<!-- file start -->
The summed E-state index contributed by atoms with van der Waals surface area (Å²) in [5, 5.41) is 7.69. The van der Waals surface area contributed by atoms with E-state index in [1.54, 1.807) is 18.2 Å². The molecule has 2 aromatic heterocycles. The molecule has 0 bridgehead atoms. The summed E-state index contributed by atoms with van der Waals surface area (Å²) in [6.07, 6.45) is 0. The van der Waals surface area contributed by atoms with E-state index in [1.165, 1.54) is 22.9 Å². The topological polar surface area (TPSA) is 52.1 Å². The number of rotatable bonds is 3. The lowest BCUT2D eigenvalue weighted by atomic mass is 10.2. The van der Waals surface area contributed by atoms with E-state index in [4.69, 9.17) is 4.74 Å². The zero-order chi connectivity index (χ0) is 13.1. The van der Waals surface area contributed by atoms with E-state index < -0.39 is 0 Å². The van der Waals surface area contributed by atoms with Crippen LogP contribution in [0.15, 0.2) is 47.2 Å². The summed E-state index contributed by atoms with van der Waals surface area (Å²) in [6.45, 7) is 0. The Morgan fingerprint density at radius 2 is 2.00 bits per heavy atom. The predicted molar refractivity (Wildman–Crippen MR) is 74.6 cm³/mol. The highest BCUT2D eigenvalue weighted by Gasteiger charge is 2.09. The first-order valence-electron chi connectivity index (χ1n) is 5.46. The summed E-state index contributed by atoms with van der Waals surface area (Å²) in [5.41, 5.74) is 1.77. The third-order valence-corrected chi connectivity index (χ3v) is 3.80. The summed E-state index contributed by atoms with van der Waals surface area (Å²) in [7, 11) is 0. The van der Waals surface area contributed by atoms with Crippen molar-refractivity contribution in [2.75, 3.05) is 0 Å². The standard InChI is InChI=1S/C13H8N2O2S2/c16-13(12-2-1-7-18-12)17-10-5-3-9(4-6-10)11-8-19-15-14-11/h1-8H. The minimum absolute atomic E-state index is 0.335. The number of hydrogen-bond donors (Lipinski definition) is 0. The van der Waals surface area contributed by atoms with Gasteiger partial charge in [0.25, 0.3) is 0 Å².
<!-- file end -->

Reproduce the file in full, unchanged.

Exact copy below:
The summed E-state index contributed by atoms with van der Waals surface area (Å²) in [5, 5.41) is 7.69. The van der Waals surface area contributed by atoms with E-state index in [1.54, 1.807) is 18.2 Å². The molecule has 2 aromatic heterocycles. The molecule has 0 bridgehead atoms. The summed E-state index contributed by atoms with van der Waals surface area (Å²) in [6.07, 6.45) is 0. The van der Waals surface area contributed by atoms with E-state index in [1.165, 1.54) is 22.9 Å². The topological polar surface area (TPSA) is 52.1 Å². The number of rotatable bonds is 3. The lowest BCUT2D eigenvalue weighted by atomic mass is 10.2. The van der Waals surface area contributed by atoms with E-state index in [4.69, 9.17) is 4.74 Å². The zero-order chi connectivity index (χ0) is 13.1. The van der Waals surface area contributed by atoms with E-state index < -0.39 is 0 Å². The van der Waals surface area contributed by atoms with Crippen LogP contribution in [0.15, 0.2) is 47.2 Å². The summed E-state index contributed by atoms with van der Waals surface area (Å²) in [6.45, 7) is 0. The Morgan fingerprint density at radius 2 is 2.00 bits per heavy atom. The predicted molar refractivity (Wildman–Crippen MR) is 74.6 cm³/mol. The highest BCUT2D eigenvalue weighted by Gasteiger charge is 2.09. The first-order valence-electron chi connectivity index (χ1n) is 5.46. The summed E-state index contributed by atoms with van der Waals surface area (Å²) in [5.41, 5.74) is 1.77. The third-order valence-corrected chi connectivity index (χ3v) is 3.80. The summed E-state index contributed by atoms with van der Waals surface area (Å²) in [7, 11) is 0. The van der Waals surface area contributed by atoms with Crippen molar-refractivity contribution in [2.75, 3.05) is 0 Å². The standard InChI is InChI=1S/C13H8N2O2S2/c16-13(12-2-1-7-18-12)17-10-5-3-9(4-6-10)11-8-19-15-14-11/h1-8H. The minimum absolute atomic E-state index is 0.335. The number of hydrogen-bond donors (Lipinski definition) is 0. The van der Waals surface area contributed by atoms with Gasteiger partial charge in [0.25, 0.3) is 0 Å².